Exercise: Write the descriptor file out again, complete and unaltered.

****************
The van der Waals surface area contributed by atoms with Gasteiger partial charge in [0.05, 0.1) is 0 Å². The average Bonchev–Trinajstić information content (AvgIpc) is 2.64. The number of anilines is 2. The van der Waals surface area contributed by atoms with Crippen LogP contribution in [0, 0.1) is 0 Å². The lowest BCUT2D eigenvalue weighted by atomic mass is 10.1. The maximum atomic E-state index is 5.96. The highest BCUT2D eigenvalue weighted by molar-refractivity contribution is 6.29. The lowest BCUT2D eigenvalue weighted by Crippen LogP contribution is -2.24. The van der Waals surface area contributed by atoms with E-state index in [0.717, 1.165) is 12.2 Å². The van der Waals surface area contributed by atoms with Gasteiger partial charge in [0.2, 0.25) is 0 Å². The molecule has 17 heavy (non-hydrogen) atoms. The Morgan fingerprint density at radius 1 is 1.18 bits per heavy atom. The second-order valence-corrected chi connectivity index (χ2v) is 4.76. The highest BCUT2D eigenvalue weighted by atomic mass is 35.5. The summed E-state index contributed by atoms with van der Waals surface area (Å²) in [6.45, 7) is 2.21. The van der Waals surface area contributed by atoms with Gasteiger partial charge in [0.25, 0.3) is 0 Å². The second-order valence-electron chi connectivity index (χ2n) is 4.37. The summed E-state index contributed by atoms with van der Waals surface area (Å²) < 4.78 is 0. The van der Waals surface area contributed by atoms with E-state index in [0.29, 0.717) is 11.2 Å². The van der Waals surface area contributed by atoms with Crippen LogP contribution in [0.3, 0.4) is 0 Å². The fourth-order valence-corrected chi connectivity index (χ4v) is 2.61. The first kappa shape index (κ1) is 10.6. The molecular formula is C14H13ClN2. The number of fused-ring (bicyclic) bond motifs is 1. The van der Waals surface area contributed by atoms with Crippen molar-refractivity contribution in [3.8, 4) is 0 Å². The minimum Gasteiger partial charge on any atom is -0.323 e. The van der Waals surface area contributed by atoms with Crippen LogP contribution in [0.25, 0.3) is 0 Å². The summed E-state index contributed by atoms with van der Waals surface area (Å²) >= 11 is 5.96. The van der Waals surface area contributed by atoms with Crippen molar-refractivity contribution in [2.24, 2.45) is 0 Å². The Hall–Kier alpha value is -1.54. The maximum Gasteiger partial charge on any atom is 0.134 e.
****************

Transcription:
The van der Waals surface area contributed by atoms with Gasteiger partial charge in [0.05, 0.1) is 0 Å². The average Bonchev–Trinajstić information content (AvgIpc) is 2.64. The number of anilines is 2. The van der Waals surface area contributed by atoms with Crippen LogP contribution in [0, 0.1) is 0 Å². The lowest BCUT2D eigenvalue weighted by atomic mass is 10.1. The maximum atomic E-state index is 5.96. The highest BCUT2D eigenvalue weighted by molar-refractivity contribution is 6.29. The lowest BCUT2D eigenvalue weighted by Crippen LogP contribution is -2.24. The van der Waals surface area contributed by atoms with E-state index in [0.717, 1.165) is 12.2 Å². The van der Waals surface area contributed by atoms with Gasteiger partial charge in [0.2, 0.25) is 0 Å². The molecule has 17 heavy (non-hydrogen) atoms. The Morgan fingerprint density at radius 1 is 1.18 bits per heavy atom. The second-order valence-corrected chi connectivity index (χ2v) is 4.76. The highest BCUT2D eigenvalue weighted by atomic mass is 35.5. The summed E-state index contributed by atoms with van der Waals surface area (Å²) in [6.45, 7) is 2.21. The van der Waals surface area contributed by atoms with Gasteiger partial charge in [0.25, 0.3) is 0 Å². The second-order valence-electron chi connectivity index (χ2n) is 4.37. The summed E-state index contributed by atoms with van der Waals surface area (Å²) < 4.78 is 0. The van der Waals surface area contributed by atoms with E-state index in [0.29, 0.717) is 11.2 Å². The van der Waals surface area contributed by atoms with Crippen LogP contribution in [0.3, 0.4) is 0 Å². The fourth-order valence-corrected chi connectivity index (χ4v) is 2.61. The first kappa shape index (κ1) is 10.6. The molecular formula is C14H13ClN2. The number of fused-ring (bicyclic) bond motifs is 1. The van der Waals surface area contributed by atoms with Crippen molar-refractivity contribution in [3.8, 4) is 0 Å². The minimum Gasteiger partial charge on any atom is -0.323 e. The van der Waals surface area contributed by atoms with Crippen LogP contribution in [0.25, 0.3) is 0 Å². The summed E-state index contributed by atoms with van der Waals surface area (Å²) >= 11 is 5.96. The van der Waals surface area contributed by atoms with Crippen molar-refractivity contribution in [2.24, 2.45) is 0 Å². The Hall–Kier alpha value is -1.54. The maximum Gasteiger partial charge on any atom is 0.134 e.